When Jaitley sparred with Chidambaram

The Rajya Sabha witnessed a spirited debate over the Finance Bill, with finance minister Arun Jaitley facing some tough rebuttals from former finance minister P Chidambaram

GN Bureau | March 30, 2017


#Rajya Sabha   #Arun Jaitley   #Chidambaram   #finance minister   #finance bill  

This is what Arun Jaitley had to say:

 
We want to take action which may either want to have an assault on what is the shadow economy or the parallel economy itself. Let us take this example of what everybody has commented on Section 132. Section 132, in simple, is a provision which has existed long time. All it says is that there must be a satisfaction note prepared which must give details before you can search or seize a property. So, if there is a tax search, a satisfaction note must exist.
 
This was always the law and this will continue to be the law. So, nobody can enter the premises and start searching without a satisfaction note.
 
As regards political funding, historically, we have seen a situation where we made several changes in the past, and, those changes have produced only limited results. In the Budget this year, by a primary amendment to the Income Tax Act, we have made a provision where political funding in four different manners is made permissible.
 
The first is that anybody can donate money to a political party by cheque. Obviously, the donor will declare it in his accounts and the political party will declare it. And, there is complete freedom both for the donor and the recipient to receive that money. This is a practice which is in vogue since the year 2001-02. Obviously, our experience has been that there has only been limited success in this area and the reason for this limited success is that the donors have conventionally been reluctant, even when political parties have been willing, to encourage it by cheque, for reason of disclosure of identity and consequences that may fall on them.
 
But as far as tax evasion is concerned, the present Bill says, either give your Aadhaar number or give proof of the fact that you applied for it, that is all, in your tax assessment so that the possibility of a person committing tax frauds, filing through different pan cards, all that can be eliminated. Why should we not allow this technology which was created in larger public interest to be utilized for this particular purpose? Sir, these are broadly some of the main points as far as the taxation proposals are concerned. I may only say this that while encouraging more and more people to join the tax net, the lowest slab we have reduced to 5 per cent and the idea is that more people should feel attracted enough to join.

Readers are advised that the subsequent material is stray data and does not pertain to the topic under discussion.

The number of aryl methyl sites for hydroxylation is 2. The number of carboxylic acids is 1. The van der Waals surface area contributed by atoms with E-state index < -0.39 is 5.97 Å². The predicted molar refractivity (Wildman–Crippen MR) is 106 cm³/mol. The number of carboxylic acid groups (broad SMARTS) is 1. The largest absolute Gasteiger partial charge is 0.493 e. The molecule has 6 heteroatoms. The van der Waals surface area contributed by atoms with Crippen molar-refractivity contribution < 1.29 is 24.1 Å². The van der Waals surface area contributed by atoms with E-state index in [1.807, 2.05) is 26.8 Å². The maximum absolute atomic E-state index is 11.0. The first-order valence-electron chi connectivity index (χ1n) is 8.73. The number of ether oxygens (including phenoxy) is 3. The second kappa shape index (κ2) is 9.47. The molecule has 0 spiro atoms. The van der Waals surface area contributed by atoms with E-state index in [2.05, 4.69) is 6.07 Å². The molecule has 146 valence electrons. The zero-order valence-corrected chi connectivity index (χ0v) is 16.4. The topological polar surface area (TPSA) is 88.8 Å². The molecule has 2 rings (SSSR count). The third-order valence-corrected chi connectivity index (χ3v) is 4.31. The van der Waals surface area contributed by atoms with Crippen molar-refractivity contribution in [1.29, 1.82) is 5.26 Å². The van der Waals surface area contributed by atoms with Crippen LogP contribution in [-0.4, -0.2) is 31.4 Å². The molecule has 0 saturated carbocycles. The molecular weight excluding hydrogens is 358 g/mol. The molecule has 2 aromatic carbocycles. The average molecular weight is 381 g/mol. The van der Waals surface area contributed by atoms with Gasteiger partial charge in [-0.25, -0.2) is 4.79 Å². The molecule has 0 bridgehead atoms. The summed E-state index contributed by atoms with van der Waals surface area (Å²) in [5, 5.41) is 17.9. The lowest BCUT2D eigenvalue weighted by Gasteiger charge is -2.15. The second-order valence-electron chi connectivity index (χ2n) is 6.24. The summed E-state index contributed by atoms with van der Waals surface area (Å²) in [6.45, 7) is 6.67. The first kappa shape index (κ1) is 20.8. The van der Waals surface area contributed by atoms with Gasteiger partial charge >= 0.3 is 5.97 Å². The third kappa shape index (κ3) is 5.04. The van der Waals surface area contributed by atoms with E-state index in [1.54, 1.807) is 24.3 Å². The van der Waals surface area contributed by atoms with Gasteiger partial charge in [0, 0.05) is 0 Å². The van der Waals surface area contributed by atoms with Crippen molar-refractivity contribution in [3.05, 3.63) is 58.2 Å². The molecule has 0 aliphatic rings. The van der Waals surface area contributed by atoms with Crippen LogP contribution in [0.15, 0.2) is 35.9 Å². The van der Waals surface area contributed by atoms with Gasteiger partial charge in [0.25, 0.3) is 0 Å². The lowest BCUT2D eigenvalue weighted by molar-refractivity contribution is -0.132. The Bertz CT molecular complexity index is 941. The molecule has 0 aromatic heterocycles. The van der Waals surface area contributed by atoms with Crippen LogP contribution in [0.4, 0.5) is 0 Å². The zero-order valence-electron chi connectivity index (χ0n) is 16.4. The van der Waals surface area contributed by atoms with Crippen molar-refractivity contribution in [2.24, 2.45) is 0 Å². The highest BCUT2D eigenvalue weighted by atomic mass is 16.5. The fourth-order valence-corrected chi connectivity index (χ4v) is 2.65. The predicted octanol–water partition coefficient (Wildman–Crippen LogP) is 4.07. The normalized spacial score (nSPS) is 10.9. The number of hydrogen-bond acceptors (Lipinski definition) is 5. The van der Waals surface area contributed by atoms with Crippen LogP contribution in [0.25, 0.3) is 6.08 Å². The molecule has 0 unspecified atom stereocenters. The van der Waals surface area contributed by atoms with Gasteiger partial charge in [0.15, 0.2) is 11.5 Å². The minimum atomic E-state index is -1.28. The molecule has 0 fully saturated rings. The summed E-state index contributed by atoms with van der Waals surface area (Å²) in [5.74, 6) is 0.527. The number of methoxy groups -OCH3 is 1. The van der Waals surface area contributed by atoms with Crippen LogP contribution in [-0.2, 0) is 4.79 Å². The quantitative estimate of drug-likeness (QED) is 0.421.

And this is what Chidambaram had to say:
 
The Income Tax Act is of 1961. It is now 56 years that this Act has been in operation. It is nobody's case that no raids have taken place in the last 56 years; it is nobody's case that sources have not given information; it is nobody's case that reasons have not been recorded; and, it cannot be the Finance Minister's case that in specific cases, those reasons have been challenged and I am sure the Finance Minister, as a lawyer, has, on  occasions, challenged those reasons and the Courts have struck down those reasons. The Commission can struck down the reasons. The Appellate Tribunal can say that this action was illegal because the reasons were either illusory, non-existent or unjustified.
 
All that Mr. Sibal argued is that the settled law is that reasons must be given to the assessee and the assessee must have the freedom to challenge it before an appropriate authority. Let the Finance Minister protect the source. In no case, is a source given. I have dealt with this Department. I have dealt with this subject as a lawyer. In no case, is a source given; only the reasons have to be given. If the reasons are bad, we have a right to challenge them. Let the Finance Minister say that all that he wants to protect is the source, but the reasons will be given to the assessee whenever he wants to challenge it.
 
We are grateful that you have acknowledged that Aadhaar was the initiative of the previous government and you have expanded it. The question is, one, the purpose of Aadhaar. Aadhaar was an instrument to extend services and benefits, especially, subsidies.
 
Aadhaar was never intended to be tagged to income tax returns and bank accounts. But if your Government has taken a decision to tag it to income tax accounts and bank accounts, so be it. I accept it, for the time being, that maybe there are some benefits by asking it to be tagged to income tax accounts and bank accounts. The larger question, that is being raised, and I think you should answer is, how will you protect the privacy of transactions in bank accounts? How will you protect the privacy of facts, material in the income tax returns? The Pentagon has been hacked, and five hundred million accounts have been hacked by somebody sitting in some country of Europe. What is the guarantee that you have the technology to prevent hacking of bank accounts, hacking of income tax accounts through the Aadhaar number? The complaint of Mr. Mahendra Singh Dhoni's wife is that her Aadhaar number is being made public. Now, if Aadhaar numbers are available to a large number of authorities, what is the guarantee that using the Aadhaar number route, these accounts will not be hacked and the privacy that is required to be maintained by these accounts will not be breached? That is the question.
 

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